Cannibal love story is difficult to stomach
Review by Jonathan W. Hickman
Review Rating: 6/10
Director: Luca Guadagnino
Cast: Taylor Russell, Timothée Chalamet, Michael Stuhlbarg, André Holland, Chloë Sevigny, David Gordon Green, Jessica Harper, Jake Horowitz, and Mark Rylance.
MPAA Rating: R
Running Time: 2 hours, 10 minutes
Available in wide theatrical release
“Bones and All” tells a very different story of the disenfranchised.
At least, that’s what director Luca Guadagnino and his screenwriter David Kajganich hope viewers will embrace. It’s also a nasty, unpleasant, and even repulsive film. The extended metaphor working through the movie might not resonate amid all the bloody cannibalism.
The film focuses on Maren (Taylor Russell), a teen living with a dark secret. It’s that secret that causes her father (André Holland) to move them frequently, sometimes in the middle of the night with little advance notice. You see, Maren is a cannibal, and her cravings often push their family unit farther and farther to society’s fringes. Maybe we should be more tolerant, right?
After Maren’s despondent father abandons her, she hops on a bus out into the American Midwest. It’s the 1980s, and escaping and disappearing is still possible. But at one isolated bus stop, Maren discovers that she’s not the only person that can’t stop chomping down on other human beings.
This strange, chance encounter with a man named Sully (a chilling Mark Rylance) shakes Maren to her core. He tells her that he could “smell” her scent, that there are others like him hiding out and carefully hunting. Sully is a man with little compulsion; he eats when the need arises. He encourages Maren to join him in his van for more cannibalistic cross-country adventures.
When Maren parts ways with Sully, she happens upon Lee (Timothée Chalamet), who dispatches an annoying drunk at a grocery store. The two instantly have an interest in each other, but because they have lived their lives so insular to this point, they are hesitant to show any mutual affection. But in a world where these two souls are so radically outside community and legal norms, how can they pass up an opportunity to find true love or, at least, something close to it?
The question of “love” hangs uncomfortably between the two. Is their pairing merely a convenience? And together, can they tame the dark beast within them?
Kajganich’s screenplay is an adaptation of Camille DeAngelis’ Young Adult novel of the same name. It’s a rough and uncompromising tale that is finely acted and captured. But given the frank approach to such disturbing subject matter, it’s a movie that’s hard to like.
The film’s protagonists are killers. We’ve seen this kind of thing many times over the years. Terrence Malick’s 1973 road trip/crime spree drama “Badlands” instantly comes to mind. However, while the lovers in that film have some equal criminal culpability, much of the killing and violence falls at the feel of Kit (Martin Sheen), the driving force in the relationship with the largely passive and immature Holly (Sissy Spacek).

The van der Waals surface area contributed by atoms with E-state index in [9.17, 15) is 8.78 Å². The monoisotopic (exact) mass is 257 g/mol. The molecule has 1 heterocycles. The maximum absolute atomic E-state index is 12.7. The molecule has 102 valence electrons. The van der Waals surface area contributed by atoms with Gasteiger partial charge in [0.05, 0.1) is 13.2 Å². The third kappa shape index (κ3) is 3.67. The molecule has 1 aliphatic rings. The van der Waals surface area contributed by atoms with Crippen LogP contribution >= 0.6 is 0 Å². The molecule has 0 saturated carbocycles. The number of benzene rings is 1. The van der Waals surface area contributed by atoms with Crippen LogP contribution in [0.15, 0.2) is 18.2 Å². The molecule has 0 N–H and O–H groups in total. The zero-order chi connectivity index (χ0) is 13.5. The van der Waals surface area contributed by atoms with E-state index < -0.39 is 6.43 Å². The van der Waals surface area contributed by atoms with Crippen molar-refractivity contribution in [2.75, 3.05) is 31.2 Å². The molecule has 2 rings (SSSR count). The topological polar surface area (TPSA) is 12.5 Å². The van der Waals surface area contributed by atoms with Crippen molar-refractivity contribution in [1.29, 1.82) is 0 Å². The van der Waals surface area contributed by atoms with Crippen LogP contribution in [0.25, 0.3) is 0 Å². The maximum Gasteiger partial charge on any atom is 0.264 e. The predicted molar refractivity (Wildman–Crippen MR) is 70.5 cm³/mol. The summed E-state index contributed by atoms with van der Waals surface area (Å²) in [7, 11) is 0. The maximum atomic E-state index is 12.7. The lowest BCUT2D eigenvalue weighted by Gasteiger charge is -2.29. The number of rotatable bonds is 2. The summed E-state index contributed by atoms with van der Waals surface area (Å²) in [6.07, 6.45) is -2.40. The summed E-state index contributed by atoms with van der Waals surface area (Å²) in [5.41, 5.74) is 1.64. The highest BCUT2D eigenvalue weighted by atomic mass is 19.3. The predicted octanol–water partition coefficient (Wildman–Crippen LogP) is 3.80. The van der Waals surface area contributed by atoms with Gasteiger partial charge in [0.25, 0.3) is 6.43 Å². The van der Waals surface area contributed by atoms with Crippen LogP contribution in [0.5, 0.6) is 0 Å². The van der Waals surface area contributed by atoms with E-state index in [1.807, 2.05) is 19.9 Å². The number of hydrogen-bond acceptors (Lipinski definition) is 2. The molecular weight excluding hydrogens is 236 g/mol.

Through Holly, viewers had a way into the madness that was manifested in Kit. And to a certain extent, Guadagnino and Kajganich cast Maren as a conflicted cannibal attempting to find a moral justification or middle ground for her horrible crimes. She even explores her past,searching for her mother and some explanations for her genetic predisposition. But she still willingly partakes in the human chow.
It’s very difficult to reconcile Maren’s actions as she gets ever deeper into the cannibal lifestyle.
At some point, she’s irredeemable. And that will be tough for viewers to accept. Unlike other violent road pictures featuring a murderous twosome, like “Natural Born Killers,” “Bones and All” has little humor to take the edge off. It’s a grounded narrative that doesn’t rely on exaggeration to remind us of its metaphoric intentions. The story’s ever-increasing feeling of dread and Guadagnino’s often dour, in-your-face ugly approach are difficult to stomach.
But despite the disagreeable cannibal underpinnings, “Bones and All” proves to be an effective blood-soaked love story. Superstar Chalamet once again reminds us of his impressive emoting skills, and he’s well-matched with the interesting Russell. Their chemistry is a bit of a slow burn, but when it erupts, it simmers effectively.
Taken as a fantasy metaphor, “Bones and All” works to vividly expose the struggle of the outcast. But we weren’t not talking about a personality trait, gender identity question, or another genetic issue that society should tolerate and even embrace. Here we’re given an extreme proclivity that cannot be controlled or accepted in any civilization. No effort is made to consider or explore an option for Lee and Maren (eating the dead, perhaps?) that doesn’t include killings or institutionalization.
It’s a frustrating narrative that asks a lot of the viewers to somehow park our conventional beliefs and consider accepting the dangerous fringe. What’s also troubling is that there seems to be no end to cannibalism. In other words, Lee and Maren are depicted as hopeless addicts whose fix isn’t only harmful to themselves.
For example, Lee repeatedly talks about the “high” he gets when eating human flesh. Self-control is hinted at in the film’s conclusion, but I came away not so sure that the cravings would ever be slaked without continued cannibalism.
“Bones and All” may work for some audiences capable of seeing the metaphor by ignoring the gruesome details.